For some of us waiting through late summer and October can be as depressing as a six month sentence in San Quentin. Then comes November; the time that snow falls in the high country and ground temps drop enough to enjoy frozen mediums. From mud to moss and water it all starts to freeze. This is when it “snaps” which means game time for a large group of frozen waterfall connoisseurs from all over the world. These are the ones who wake up with clammy palms and a glimmer in their eye ready to walk, ski, ford rivers, and freeze it out just to get a taste of what their life has been missing.
Ice Climbing…Let's all go get some!
by Bill Amos
Updates have been a little scarce here at NW Alpine so I thought I'd take this opportunity to talk a little bit about what's been going on with us, where we are now, and what's in store for the future.
Where we came from
I launched NW Alpine in 2010 with the goal of making alpine climbing clothing in the United States. Starting on a small scale we were able to utilize local contract manufacturers to develop and manufacture our line. This worked to an extent but being a small brand with small orders, it's quite difficult to get attention from manufacturers who must focus on larger clients to keep the lights on. We started working with a small manufacturer outside of Portland in 2011 and slowly we transitioned most of our business to them. With sales doubling every year it was clear that we were going to outgrow our main manufacturers capabilities. For the fall/winter season of 2014 we took few orders from retailers because we were concerned about being able to fill orders, and this turned out to be a good thing as we had issues even filling the orders that we received. It was during this time that we started to talk to the owner of our manufacturer about their future goals.
Where we are now
In October 2014 we finalized a deal to purchase the manufacturer's assets and launched Kichatna Apparel Manufacturing LLC. KAM's mission is to provide NW Alpine with guaranteed access to manufacturing, as well as provide contract sewing services to other brands that are interested in making their products domestically. We hit the ground running, bought more equipment, hired more people and have spent the last eleven months building this side of the business. If you've tried to contact us during the last year and gotten a delayed response and wondered what was happening, this is it.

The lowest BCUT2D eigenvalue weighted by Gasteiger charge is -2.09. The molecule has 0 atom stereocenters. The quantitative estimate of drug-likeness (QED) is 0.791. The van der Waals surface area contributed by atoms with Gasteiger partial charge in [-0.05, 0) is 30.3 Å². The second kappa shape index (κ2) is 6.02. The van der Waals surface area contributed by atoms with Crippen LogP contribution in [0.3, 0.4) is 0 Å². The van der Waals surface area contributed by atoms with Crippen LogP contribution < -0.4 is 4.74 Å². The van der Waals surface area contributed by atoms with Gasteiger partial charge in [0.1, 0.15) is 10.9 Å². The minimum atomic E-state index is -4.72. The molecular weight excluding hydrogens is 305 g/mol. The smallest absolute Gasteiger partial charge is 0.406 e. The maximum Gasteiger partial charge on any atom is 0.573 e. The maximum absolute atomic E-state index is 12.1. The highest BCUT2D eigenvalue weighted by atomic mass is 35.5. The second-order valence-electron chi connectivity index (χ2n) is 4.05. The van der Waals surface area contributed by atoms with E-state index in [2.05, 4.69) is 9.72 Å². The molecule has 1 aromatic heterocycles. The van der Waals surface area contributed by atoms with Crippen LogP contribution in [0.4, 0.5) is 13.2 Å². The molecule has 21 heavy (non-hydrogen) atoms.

Where we're headed
What does this mean for NW Alpine? Throughout the last year we've brainstormed the future of the company, and continued to develop new products. NW Alpine will remain dedicated to our core values of making functional clothing for alpine climbing and manufacturing our products domestically. Owning our own manufacturing means that we have the ability to prioritize our products, as well as greater control over quality and speed to market.
This winter expect to find our products at three of our key retailers: in Portland at the Mountain Shop and MadeHerePDX, and at Mountain Supply in Bend. You'll be able to shop for our full line on our website as well.
As always we greatly appreciate your support. If it wasn't for our loyal and stoked customers we wouldn't be here.
Everything was still, and quiet save for the clinking of ice screws against one another, the grind of crampons and tools scraping on rocks, and a few birds chirping in the early morning light. Then there was a “whooooosh” and then my head was in my hands, and I was cursing, and I still wasn’t sure why. At the time, the seconds that ticked away felt like long drawn out minutes. I went through a mental checklist as I reconstructed the events. Alert and oriented? Check. Breathing? Check. No bleeding out of gaping head wounds? Check. Partner wide-eyed and concerned, asking if you are alright between expletives? Check.
Okay, so I was fine. I took a baseball sized rock to the head, but I was wearing this badass helmet (this is not an ad for the Petzl Sirocco - but that is an awesome helmet), and the my head and helmet escaped unscathed. A diligent EMT may have had me pegged for irritable and combative - standard signs of a head wound. But in this case, I was just still in the process of adjusting to one of the harsh realities (apparently) of ice and mixed climbing. You get hit in the head a lot. Eventually, the rope pulled tight, and our rope gun belayed Joey and I up. It was my third day of ice climbing, my first day of mixed climbing, and I was climbing Bird Brain Boulevard, the classic Ouray mixed climb first done by climbing heroes Charlie Fowler, Jeff Lowe, and Mark Wilford.